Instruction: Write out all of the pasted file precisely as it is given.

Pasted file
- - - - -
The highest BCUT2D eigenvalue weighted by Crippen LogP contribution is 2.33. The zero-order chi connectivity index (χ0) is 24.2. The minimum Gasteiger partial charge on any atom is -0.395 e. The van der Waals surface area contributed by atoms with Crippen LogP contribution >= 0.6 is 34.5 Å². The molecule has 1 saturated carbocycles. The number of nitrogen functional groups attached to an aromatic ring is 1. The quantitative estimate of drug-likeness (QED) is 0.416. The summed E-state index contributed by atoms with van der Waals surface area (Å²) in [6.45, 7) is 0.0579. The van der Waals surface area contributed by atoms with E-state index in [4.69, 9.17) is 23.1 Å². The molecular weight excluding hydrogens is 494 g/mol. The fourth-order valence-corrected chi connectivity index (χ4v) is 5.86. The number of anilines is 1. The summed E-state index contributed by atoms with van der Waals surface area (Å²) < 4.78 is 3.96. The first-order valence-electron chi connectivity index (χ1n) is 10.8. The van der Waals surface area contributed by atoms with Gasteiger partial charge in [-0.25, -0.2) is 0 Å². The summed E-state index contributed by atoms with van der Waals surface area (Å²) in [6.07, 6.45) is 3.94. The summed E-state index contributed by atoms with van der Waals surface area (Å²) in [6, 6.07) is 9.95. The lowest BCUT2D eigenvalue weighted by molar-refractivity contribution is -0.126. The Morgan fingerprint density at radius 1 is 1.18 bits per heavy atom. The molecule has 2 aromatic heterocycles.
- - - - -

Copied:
The highest BCUT2D eigenvalue weighted by Crippen LogP contribution is 2.33. The zero-order chi connectivity index (χ0) is 24.2. The minimum Gasteiger partial charge on any atom is -0.395 e. The van der Waals surface area contributed by atoms with Crippen LogP contribution >= 0.6 is 34.5 Å². The molecule has 1 saturated carbocycles. The number of nitrogen functional groups attached to an aromatic ring is 1. The quantitative estimate of drug-likeness (QED) is 0.416. The summed E-state index contributed by atoms with van der Waals surface area (Å²) in [6.45, 7) is 0.0579. The van der Waals surface area contributed by atoms with E-state index in [4.69, 9.17) is 23.1 Å². The molecular weight excluding hydrogens is 494 g/mol. The fourth-order valence-corrected chi connectivity index (χ4v) is 5.86. The number of anilines is 1. The summed E-state index contributed by atoms with van der Waals surface area (Å²) < 4.78 is 3.96. The first-order valence-electron chi connectivity index (χ1n) is 10.8. The van der Waals surface area contributed by atoms with Gasteiger partial charge in [-0.25, -0.2) is 0 Å². The summed E-state index contributed by atoms with van der Waals surface area (Å²) in [6.07, 6.45) is 3.94. The summed E-state index contributed by atoms with van der Waals surface area (Å²) in [6, 6.07) is 9.95. The lowest BCUT2D eigenvalue weighted by molar-refractivity contribution is -0.126. The Morgan fingerprint density at radius 1 is 1.18 bits per heavy atom. The molecule has 2 aromatic heterocycles.